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16 Oct 15
Happy days for injured workers

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WHO SHOULD READ THIS

  • Managers responsible for workers’ compensation and/or personal injuries claims.

THINGS YOU NEED TO KNOW

  • Understand the threshold to make a common law claim under the Workers’ Compensation and Rehabilitation Act 2003 (Qld) has now been removed.

WHAT YOU NEED TO DO

  • Be aware of the potential increase in workers’ compensation claims.

The Workers’ Compensation and Rehabilitation and Other Legislation Amendment Bill 2015 (Qld) (2015 Bill) has now been passed and become Workers’ Compensation and Rehabilitation and Other Legislation Amendment Act No. 13 of 2015 (Qld) (Act).  

Background
On 17 July 2015 we released an article about the proposed reforms in workers’ compensation under the 2015 Bill.

The 2015 Bill which has now been passed, amends the Workers’ Compensation and Rehabilitation Act 2003 (Qld) (WCRA) by removing the 5% threshold as well as removing a prospective employer’s entitlement to obtain particular documents.  It also amends some of the procedural aspects of the workers’ compensation application and review processes as well as grants a right for certain workers to claim lump sum compensation.

Decision
Removal of the 5% threshold for access to common law damages
The Act restores common law rights to injured workers.  A worker is no longer required to have an assessed degree of permanent impairment (DPI) of more than 5% in order to access common law damages.  This amendment commences retrospectively from 31 January 2015.

Lump sum compensation for certain workers
Workers who were unable to commence a common law claim because they did not reach the 5% threshold between its inception date on 15 October 2013 and 31 January 2015 are now entitled to claim for a lump sum compensation payment.

Removal of prospective employer’s entitlement to obtain particular documents
The Act has withdrawn the entitlement of prospective employers to apply to the Workers’ Compensation Regulator for a copy of a prospective worker’s claims history summary.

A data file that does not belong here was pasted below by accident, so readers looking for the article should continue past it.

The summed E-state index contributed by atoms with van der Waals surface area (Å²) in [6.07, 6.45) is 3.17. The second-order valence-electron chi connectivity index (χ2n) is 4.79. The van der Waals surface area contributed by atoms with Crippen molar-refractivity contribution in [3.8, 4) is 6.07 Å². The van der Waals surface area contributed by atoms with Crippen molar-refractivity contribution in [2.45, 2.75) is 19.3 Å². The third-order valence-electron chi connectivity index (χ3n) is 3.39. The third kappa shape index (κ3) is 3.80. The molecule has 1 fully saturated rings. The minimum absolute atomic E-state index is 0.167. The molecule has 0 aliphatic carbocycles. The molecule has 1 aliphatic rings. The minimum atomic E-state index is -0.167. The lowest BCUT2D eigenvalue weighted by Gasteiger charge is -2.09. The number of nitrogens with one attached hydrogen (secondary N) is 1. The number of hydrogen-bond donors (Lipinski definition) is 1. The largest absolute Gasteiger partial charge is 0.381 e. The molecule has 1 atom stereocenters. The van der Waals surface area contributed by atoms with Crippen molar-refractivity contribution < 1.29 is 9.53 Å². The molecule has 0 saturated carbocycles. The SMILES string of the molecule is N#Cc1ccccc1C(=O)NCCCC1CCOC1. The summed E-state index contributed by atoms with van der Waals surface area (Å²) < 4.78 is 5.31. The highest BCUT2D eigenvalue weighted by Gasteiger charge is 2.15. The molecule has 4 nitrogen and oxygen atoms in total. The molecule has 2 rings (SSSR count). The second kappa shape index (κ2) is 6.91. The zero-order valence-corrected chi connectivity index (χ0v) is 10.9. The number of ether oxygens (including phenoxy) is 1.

The obligation of a worker to disclose pre-existing injuries or medication, if requested by a prospective employer, remains unchanged in accordance with section 571B of the WCRA.

Likely outcomes

  • there will be an increase in common law claims under the WCRA with the removal of the 5% threshold
  • respondents to personal injuries claims under the Personal Injuries Proceedings Act 2002 (Qld) (PIPA) will once again be able to make third party contribution claims against WCRA Respondents where previously they were prohibited from doing so in claims where the Claimant was a worker who did not meet the 5% threshold
  • finalised statutory claims involving injuries with a DPI of 5% or below which occurred post 31 January 2015 may be re-opened as a result of the retrospective application of the 5% threshold removal, and
  • workers who did not meet the 5% threshold between 15 October 2013 and 31 January 2015 but who made and received compensation based on a PIPA claim, will now receive compensation from WorkCover which ordinarily would have been refunded to WorkCover as part of the PIPA claim process.

Focus covers legal and technical issues in a general way. It is not designed to express opinions on specific cases. Focus is intended for information purposes only and should not be regarded as legal advice. Further advice should be obtained before taking action on any issue dealt with in this publication.

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